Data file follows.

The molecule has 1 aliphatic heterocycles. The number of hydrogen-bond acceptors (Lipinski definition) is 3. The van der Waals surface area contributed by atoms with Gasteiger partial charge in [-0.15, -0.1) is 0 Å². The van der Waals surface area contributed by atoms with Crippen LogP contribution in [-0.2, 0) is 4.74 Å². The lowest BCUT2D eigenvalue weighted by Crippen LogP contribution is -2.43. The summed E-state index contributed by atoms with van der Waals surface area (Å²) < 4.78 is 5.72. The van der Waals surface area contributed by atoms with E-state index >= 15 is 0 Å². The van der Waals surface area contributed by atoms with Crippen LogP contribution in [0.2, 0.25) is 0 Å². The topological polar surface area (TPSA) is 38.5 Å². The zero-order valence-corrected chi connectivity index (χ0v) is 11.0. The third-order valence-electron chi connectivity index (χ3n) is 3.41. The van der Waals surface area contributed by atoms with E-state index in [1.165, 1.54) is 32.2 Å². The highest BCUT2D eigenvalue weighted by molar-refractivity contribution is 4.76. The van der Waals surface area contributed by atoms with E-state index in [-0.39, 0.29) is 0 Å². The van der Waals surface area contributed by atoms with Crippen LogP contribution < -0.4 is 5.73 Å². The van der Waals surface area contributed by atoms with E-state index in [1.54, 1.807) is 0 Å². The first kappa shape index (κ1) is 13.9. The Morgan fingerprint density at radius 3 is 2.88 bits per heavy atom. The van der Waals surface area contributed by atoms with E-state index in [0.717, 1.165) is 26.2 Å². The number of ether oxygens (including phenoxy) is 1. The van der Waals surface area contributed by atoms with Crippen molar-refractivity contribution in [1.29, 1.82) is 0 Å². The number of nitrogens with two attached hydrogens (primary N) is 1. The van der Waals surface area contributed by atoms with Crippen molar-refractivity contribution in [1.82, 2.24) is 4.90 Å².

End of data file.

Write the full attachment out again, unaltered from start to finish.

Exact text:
The molecule has 1 aliphatic heterocycles. The number of hydrogen-bond acceptors (Lipinski definition) is 3. The van der Waals surface area contributed by atoms with Gasteiger partial charge in [-0.15, -0.1) is 0 Å². The van der Waals surface area contributed by atoms with Crippen LogP contribution in [-0.2, 0) is 4.74 Å². The lowest BCUT2D eigenvalue weighted by Crippen LogP contribution is -2.43. The summed E-state index contributed by atoms with van der Waals surface area (Å²) < 4.78 is 5.72. The van der Waals surface area contributed by atoms with E-state index >= 15 is 0 Å². The van der Waals surface area contributed by atoms with Crippen LogP contribution in [0.2, 0.25) is 0 Å². The topological polar surface area (TPSA) is 38.5 Å². The zero-order valence-corrected chi connectivity index (χ0v) is 11.0. The third-order valence-electron chi connectivity index (χ3n) is 3.41. The van der Waals surface area contributed by atoms with E-state index in [1.165, 1.54) is 32.2 Å². The highest BCUT2D eigenvalue weighted by molar-refractivity contribution is 4.76. The van der Waals surface area contributed by atoms with E-state index in [-0.39, 0.29) is 0 Å². The van der Waals surface area contributed by atoms with Crippen LogP contribution < -0.4 is 5.73 Å². The van der Waals surface area contributed by atoms with E-state index in [1.54, 1.807) is 0 Å². The first kappa shape index (κ1) is 13.9. The Morgan fingerprint density at radius 3 is 2.88 bits per heavy atom. The van der Waals surface area contributed by atoms with E-state index in [0.717, 1.165) is 26.2 Å². The number of ether oxygens (including phenoxy) is 1. The van der Waals surface area contributed by atoms with Crippen molar-refractivity contribution in [1.29, 1.82) is 0 Å². The number of nitrogens with two attached hydrogens (primary N) is 1. The van der Waals surface area contributed by atoms with Crippen molar-refractivity contribution in [1.82, 2.24) is 4.90 Å².